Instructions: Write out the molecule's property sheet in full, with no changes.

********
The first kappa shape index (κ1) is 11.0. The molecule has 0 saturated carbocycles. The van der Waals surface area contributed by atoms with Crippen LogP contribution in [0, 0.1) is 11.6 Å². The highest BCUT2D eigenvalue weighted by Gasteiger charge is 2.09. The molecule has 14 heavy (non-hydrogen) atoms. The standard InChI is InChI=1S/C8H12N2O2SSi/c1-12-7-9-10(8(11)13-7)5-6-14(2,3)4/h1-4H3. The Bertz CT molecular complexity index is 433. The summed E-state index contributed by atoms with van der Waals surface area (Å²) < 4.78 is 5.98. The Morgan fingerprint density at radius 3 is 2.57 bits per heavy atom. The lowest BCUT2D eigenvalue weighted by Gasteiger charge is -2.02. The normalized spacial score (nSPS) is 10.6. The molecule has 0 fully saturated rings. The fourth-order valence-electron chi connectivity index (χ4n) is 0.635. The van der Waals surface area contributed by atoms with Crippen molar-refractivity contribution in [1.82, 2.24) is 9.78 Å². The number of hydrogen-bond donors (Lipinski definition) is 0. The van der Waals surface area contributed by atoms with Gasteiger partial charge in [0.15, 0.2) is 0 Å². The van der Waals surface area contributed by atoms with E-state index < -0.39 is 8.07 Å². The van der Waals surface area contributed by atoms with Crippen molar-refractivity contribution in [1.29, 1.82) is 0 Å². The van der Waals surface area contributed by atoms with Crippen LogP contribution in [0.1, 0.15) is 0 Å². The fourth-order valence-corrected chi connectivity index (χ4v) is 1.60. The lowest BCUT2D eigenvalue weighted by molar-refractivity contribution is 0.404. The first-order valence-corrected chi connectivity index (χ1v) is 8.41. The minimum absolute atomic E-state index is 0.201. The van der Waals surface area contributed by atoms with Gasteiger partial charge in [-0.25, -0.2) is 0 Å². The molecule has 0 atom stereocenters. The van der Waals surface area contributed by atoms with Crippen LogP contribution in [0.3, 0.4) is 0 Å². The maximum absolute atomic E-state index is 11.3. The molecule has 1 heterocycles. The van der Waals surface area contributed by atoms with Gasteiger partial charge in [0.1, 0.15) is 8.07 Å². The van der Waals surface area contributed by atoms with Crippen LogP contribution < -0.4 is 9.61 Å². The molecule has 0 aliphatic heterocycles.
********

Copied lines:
The first kappa shape index (κ1) is 11.0. The molecule has 0 saturated carbocycles. The van der Waals surface area contributed by atoms with Crippen LogP contribution in [0, 0.1) is 11.6 Å². The highest BCUT2D eigenvalue weighted by Gasteiger charge is 2.09. The molecule has 14 heavy (non-hydrogen) atoms. The standard InChI is InChI=1S/C8H12N2O2SSi/c1-12-7-9-10(8(11)13-7)5-6-14(2,3)4/h1-4H3. The Bertz CT molecular complexity index is 433. The summed E-state index contributed by atoms with van der Waals surface area (Å²) < 4.78 is 5.98. The Morgan fingerprint density at radius 3 is 2.57 bits per heavy atom. The lowest BCUT2D eigenvalue weighted by Gasteiger charge is -2.02. The normalized spacial score (nSPS) is 10.6. The molecule has 0 fully saturated rings. The fourth-order valence-electron chi connectivity index (χ4n) is 0.635. The van der Waals surface area contributed by atoms with Crippen molar-refractivity contribution in [1.82, 2.24) is 9.78 Å². The number of hydrogen-bond donors (Lipinski definition) is 0. The van der Waals surface area contributed by atoms with Gasteiger partial charge in [0.15, 0.2) is 0 Å². The van der Waals surface area contributed by atoms with E-state index < -0.39 is 8.07 Å². The van der Waals surface area contributed by atoms with Crippen molar-refractivity contribution in [1.29, 1.82) is 0 Å². The van der Waals surface area contributed by atoms with Crippen LogP contribution in [0.1, 0.15) is 0 Å². The fourth-order valence-corrected chi connectivity index (χ4v) is 1.60. The lowest BCUT2D eigenvalue weighted by molar-refractivity contribution is 0.404. The first-order valence-corrected chi connectivity index (χ1v) is 8.41. The minimum absolute atomic E-state index is 0.201. The van der Waals surface area contributed by atoms with Gasteiger partial charge in [-0.25, -0.2) is 0 Å². The molecule has 0 atom stereocenters. The van der Waals surface area contributed by atoms with Crippen LogP contribution in [0.3, 0.4) is 0 Å². The maximum absolute atomic E-state index is 11.3. The molecule has 1 heterocycles. The van der Waals surface area contributed by atoms with Gasteiger partial charge in [0.1, 0.15) is 8.07 Å². The van der Waals surface area contributed by atoms with Crippen LogP contribution < -0.4 is 9.61 Å². The molecule has 0 aliphatic heterocycles.